I'll take you down the only road I've ever been do
Eight of Connecticut’s 14 billionaires have seen their wealth increase amid the coronavirus pandemic even as 400,000 people in the state lost jobs, according to a report by a consortium of advocacy groups based on Forbes estimates.
The wealth analysis by the political advocacy groups Americans For Tax Fairness, Health Care for America Now and the Connecticut Citizen Action Group, compares data from Forbes World’s Billionaires List and Forbes real time billionaires estimates between March 18 and June 17 of this year.
The data shows four Connecticut billionaires — investment manager Mario Gabelli, and heirs Karen Pritzker, Alexandra Daitch and Lucy Stitzer — saw their wealth grow by 11.9 percent to 20.5 percent. Bradley Jacobs, the chairman and CEO of Greenwich-based XPO Logistics, a supply chain management company, increased his wealth by more than 42 percent, the database shows.
The report includes data on billionaires in all states, including President Donald Trump, whose $2.1 billion fortune is said to have decreased by about 1 percent this spring. In all, the compilation shows a wealth gain of $536 billion, or 18 percent, for more than 600 U.S. billionaires.
The gains are estimates by Forbes, which bases its figures on publicly available data and its own reporting.
In some ways the gains are not surprising, as the period aligned almost exactly with the recovery of battered stock markets. Dow Jones Industrial Average shot up by 31 percent during the period the groups examined.
Steve Cohen, founder of the hedge fund Point72 Asset Management, grew his wealth by $79 million (about half a percent of his overall wealth), and Vincent McMahon, chairman and CEO of Stamford-based WWE, is now worth an estimated $1.98 billion, a nearly 10 percent increase.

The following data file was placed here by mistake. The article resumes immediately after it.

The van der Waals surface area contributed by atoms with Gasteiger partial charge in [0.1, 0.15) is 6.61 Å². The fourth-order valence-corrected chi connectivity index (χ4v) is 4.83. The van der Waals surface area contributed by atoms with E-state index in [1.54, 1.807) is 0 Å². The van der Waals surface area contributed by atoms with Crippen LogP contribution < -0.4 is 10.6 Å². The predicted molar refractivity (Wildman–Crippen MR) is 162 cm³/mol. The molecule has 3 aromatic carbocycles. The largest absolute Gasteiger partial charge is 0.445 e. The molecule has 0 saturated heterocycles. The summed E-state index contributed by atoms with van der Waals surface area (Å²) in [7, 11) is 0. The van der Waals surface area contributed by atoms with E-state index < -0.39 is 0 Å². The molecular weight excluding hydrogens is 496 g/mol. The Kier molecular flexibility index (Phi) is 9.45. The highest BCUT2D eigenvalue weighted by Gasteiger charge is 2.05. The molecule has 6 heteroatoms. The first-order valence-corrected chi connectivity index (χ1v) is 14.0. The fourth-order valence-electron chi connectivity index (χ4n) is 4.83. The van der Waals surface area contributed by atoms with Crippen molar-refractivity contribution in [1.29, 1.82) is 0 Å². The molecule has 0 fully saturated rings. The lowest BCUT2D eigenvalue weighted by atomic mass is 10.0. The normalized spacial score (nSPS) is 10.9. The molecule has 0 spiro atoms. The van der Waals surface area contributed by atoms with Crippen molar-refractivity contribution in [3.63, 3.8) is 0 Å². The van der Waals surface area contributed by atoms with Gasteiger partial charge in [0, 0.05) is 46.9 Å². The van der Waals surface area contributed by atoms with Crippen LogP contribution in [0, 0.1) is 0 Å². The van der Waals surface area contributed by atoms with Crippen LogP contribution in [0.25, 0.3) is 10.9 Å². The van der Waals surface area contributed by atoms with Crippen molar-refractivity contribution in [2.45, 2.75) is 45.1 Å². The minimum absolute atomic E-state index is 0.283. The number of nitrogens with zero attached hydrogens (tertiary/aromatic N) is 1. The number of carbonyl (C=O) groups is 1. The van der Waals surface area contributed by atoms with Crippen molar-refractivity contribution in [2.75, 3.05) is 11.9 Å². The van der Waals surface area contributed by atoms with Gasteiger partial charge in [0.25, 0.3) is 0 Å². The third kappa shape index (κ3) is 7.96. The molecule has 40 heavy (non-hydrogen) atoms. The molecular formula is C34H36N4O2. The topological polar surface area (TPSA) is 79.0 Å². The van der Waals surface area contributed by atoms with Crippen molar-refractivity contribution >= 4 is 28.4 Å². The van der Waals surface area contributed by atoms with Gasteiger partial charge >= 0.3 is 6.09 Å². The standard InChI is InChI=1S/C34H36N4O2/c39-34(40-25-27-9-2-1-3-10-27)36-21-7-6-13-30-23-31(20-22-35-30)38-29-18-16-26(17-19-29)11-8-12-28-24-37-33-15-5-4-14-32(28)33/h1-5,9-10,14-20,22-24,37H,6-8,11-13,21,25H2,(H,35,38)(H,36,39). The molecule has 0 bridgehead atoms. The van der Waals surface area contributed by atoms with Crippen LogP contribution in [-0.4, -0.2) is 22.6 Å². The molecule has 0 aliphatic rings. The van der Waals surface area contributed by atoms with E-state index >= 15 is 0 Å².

McMahon also jointly owned the XFL football league, which folded and declared bankruptcy after the inaugural season was cut short due to the global health pandemic.
Connecticut’s wealthiest resident, Ray Dalio, founder of the Westport-based hedge fund Bridgewater Associates, saw his wealth unchanged at $18 billion, the report showed.
Pratt, at the Connecticut Citizen Action Group, attributed the wealth increases to “inequitable and unfair tax structures that give billions and billions of dollars to the 1 percent and the wealthiest in this country and continues to impact jobs, funding, schools, infrastructure, livelihoods for so many people, healthcare.”
The groups are pushing for more progressive tax structures, as well as the passage of the HEROES Act, a $3 trillion COVID response plan that passed the House of Representatives in May, but was declared “dead on arrival” in the U.S. Senate according to Majority Leader Mitch McConnell, R-Kentucky.
Pratt said the HEROES Act would provide $7.1 billion in direct aid to Connecticut’s state government, $4.8 billion would be distributed to municipal governments, $1.9 billion would go to federal Medicaid funding and $800 million would fund public schools in the state.
“This report is a stark reminder of the level of inequality in Connecticut. It also makes clear that any austerity arguments are disingenuous when the legislature begins to grapple with Connecticut’s legacy of white supremacy and looming budget challenges,” said Tom Swan, CCAG executive director, in a written statement.
Advocates say the growing fortunes of the state's billionaires, shown by Forbes reporting in the coronavirus crisis, reflects larger economic and social disparities.
And the rich get richer.